What Can the Social Sciences Do for Us?

By Sara Fatima

This post is in response to a recent article by Professor Mohammad Waseem (‘An ignoramus par excellence,’ The News, June 11, 2017) in which he argues that the majority of the professional, political, bureaucratic and military elites of Pakistan are uninformed about the larger issues pertaining to our social, national and global life. Some of the issues he mentions are the weakness of our foreign policy, increasing social violence, population explosion, water shortage and cultural practices oppressing women and minorities. Professsor Waseem attributes this outcome to an insularity of vision and thought which, in his view, stems from a lack of exposure to the social sciences in our educational system.

In elucidating this weakness of Pakistan’s educated elite, Professor Waseem compares the typical Pakistani school graduate with one in the West. He asserts that in the West a school graduate is introduced to the origin and history of major ideas and is equipped with the conceptual tools to perceive and understand the dynamics of the real world. The social sciences are a part of the educational curriculum even at a preliminary level. Such is not the case in Pakistan where a school graduate is not equipped with a strong foundation in the uninhibited exploration of ideas. The canvas of education is limited and insular, a weakness that is exacerbated by textbooks that are not rich enough to familiarize students with a rapidly evolving world. Nor do they convey sufficient knowledge of ancient civilizations or even of the contemporary world. The result is a myopic worldview.

This observation is quite plausible but we may question whether it is just the content of the textbooks that is source of our problems. If we replace these books with those used in the developed world, would be induce the required change in the thinking of our people? It seems unlikely because of the inadequate training of teachers and their adherence to outdated pedagogical methods.

In Pakistan, students are discouraged from asking questions in class. They cannot even think of disagreeing with their teachers who are considered as being in positions of supreme authority, a relationship that discourages critical thinking. Teachers in turn are risk-averse and prefer not to stray from the conservative norms of religion, race and gender. They are either incapable of, or deliberately stay away from, conveying a more universal humanism depriving the students from developing a tolerance of differences in attitudes and values.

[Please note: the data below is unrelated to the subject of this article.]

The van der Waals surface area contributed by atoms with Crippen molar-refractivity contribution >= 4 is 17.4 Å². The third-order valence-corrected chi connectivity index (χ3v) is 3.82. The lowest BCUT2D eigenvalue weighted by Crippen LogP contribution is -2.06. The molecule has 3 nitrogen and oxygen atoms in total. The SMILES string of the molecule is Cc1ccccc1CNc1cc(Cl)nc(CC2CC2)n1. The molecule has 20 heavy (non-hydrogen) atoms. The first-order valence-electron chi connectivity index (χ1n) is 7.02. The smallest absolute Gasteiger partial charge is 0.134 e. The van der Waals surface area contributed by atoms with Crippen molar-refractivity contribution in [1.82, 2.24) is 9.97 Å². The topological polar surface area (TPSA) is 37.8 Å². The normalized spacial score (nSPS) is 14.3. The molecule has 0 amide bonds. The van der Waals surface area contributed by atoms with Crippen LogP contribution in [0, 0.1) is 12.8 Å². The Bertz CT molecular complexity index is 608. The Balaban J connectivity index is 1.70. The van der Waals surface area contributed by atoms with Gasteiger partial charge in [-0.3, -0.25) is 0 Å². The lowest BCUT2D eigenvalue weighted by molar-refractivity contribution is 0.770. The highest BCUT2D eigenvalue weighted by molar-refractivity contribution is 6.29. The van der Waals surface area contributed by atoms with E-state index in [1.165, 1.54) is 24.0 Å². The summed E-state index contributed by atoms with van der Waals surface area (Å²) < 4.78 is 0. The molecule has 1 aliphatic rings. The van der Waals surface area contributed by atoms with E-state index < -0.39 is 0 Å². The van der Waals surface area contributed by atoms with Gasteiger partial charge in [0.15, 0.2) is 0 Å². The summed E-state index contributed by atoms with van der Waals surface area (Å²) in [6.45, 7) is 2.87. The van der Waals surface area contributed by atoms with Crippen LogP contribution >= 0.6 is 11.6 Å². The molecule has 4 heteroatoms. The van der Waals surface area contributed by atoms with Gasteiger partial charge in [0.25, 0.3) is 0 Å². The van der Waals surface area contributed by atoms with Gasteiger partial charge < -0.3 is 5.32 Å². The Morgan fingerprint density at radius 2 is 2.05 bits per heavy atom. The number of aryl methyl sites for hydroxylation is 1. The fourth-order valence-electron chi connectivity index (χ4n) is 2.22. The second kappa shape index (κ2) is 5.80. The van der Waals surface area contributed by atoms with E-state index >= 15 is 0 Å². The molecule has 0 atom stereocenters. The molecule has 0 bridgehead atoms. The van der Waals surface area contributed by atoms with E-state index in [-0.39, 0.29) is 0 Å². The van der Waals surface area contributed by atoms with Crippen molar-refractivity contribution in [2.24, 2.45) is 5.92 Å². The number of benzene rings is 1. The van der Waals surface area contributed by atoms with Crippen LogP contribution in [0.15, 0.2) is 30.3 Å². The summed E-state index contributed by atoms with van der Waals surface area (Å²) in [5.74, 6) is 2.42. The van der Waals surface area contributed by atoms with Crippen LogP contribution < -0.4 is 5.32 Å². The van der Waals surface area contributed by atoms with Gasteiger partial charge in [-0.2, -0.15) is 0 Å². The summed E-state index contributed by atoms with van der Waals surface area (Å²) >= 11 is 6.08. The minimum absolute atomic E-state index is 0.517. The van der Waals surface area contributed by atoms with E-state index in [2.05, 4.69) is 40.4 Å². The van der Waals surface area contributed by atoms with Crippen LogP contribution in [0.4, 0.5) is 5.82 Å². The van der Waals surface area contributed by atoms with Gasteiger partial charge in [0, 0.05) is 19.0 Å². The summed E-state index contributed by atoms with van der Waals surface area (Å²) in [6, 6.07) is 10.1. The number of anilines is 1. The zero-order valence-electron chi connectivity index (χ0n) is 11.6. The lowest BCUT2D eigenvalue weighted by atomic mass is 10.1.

Another important factor contributing to the narrow-mindedness of the educated elite is the elimination of the social sciences from professional training at advanced levels of education. This is particularly the case in engineering, medical and military training. The curriculum is confined to technical subjects leaving out the more open-ended subjects that need to be a part of  intellectual growth. This one-dimensional education is resulting in the growing fundamentalism and increasing intolerance of our educated youth.

Recent research suggests that a disproportionate percentage of students involved in violent activities have a background in science, engineering or medicine. A study conducted in the sociology department of the University of Oxford (‘Engineers of Jihad,’ 2007) confirms this hypothesis that students of the above-mentioned subjects are over-represented in violent Islamist movements. The plausible explanation given for this phenomenon is that the mindset of people with this educational background inclines them to take extreme positions on matters that may have multiple answers or causes. The study reinforces the importance of the social sciences to mould individuals who can see things in grey instead of in black and white.

Despite the above, there are some other questions that need to be raised in order to address the issues raised by Professor Waseem. We need to be sure that our elite is truly ignorant of the crucial issues as presumed by him. Could it be possible that the  ignorance is a mere pretence? Is our political elite really interested in building an open intellectual environment in our society or does the status quo better serve its parochial interests? These questions direct us to a larger debate that is probably more significant in unravelling the sociopolitical dynamic of our society.

Sara Fatima graduated from LUMS with a major in Politics and Economics. For a related article, see Education: Humanities and Science


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